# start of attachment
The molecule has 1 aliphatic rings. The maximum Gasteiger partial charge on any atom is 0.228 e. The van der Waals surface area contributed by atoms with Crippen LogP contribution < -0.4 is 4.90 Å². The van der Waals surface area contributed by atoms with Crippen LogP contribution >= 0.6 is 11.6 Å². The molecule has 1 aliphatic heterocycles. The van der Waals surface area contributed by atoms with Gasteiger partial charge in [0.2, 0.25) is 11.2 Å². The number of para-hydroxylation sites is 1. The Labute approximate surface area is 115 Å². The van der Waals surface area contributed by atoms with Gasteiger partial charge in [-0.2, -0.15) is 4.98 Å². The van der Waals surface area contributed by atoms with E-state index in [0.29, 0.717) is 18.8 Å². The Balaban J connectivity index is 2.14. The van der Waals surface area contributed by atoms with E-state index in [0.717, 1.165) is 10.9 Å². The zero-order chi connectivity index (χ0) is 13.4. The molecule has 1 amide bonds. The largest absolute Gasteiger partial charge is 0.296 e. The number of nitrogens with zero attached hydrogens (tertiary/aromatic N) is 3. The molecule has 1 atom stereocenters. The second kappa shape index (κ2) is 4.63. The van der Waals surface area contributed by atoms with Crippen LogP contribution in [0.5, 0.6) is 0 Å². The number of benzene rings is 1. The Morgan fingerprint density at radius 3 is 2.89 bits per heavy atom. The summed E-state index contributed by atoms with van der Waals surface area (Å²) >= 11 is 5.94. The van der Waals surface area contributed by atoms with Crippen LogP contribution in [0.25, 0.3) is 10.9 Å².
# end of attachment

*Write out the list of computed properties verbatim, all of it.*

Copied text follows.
The molecule has 1 aliphatic rings. The maximum Gasteiger partial charge on any atom is 0.228 e. The van der Waals surface area contributed by atoms with Crippen LogP contribution < -0.4 is 4.90 Å². The van der Waals surface area contributed by atoms with Crippen LogP contribution >= 0.6 is 11.6 Å². The molecule has 1 aliphatic heterocycles. The van der Waals surface area contributed by atoms with Gasteiger partial charge in [0.2, 0.25) is 11.2 Å². The number of para-hydroxylation sites is 1. The Labute approximate surface area is 115 Å². The van der Waals surface area contributed by atoms with Gasteiger partial charge in [-0.2, -0.15) is 4.98 Å². The van der Waals surface area contributed by atoms with E-state index in [0.29, 0.717) is 18.8 Å². The Balaban J connectivity index is 2.14. The van der Waals surface area contributed by atoms with E-state index in [0.717, 1.165) is 10.9 Å². The zero-order chi connectivity index (χ0) is 13.4. The molecule has 1 amide bonds. The largest absolute Gasteiger partial charge is 0.296 e. The number of nitrogens with zero attached hydrogens (tertiary/aromatic N) is 3. The molecule has 1 atom stereocenters. The second kappa shape index (κ2) is 4.63. The van der Waals surface area contributed by atoms with Crippen LogP contribution in [0.5, 0.6) is 0 Å². The number of benzene rings is 1. The Morgan fingerprint density at radius 3 is 2.89 bits per heavy atom. The summed E-state index contributed by atoms with van der Waals surface area (Å²) >= 11 is 5.94. The van der Waals surface area contributed by atoms with Crippen LogP contribution in [0.25, 0.3) is 10.9 Å².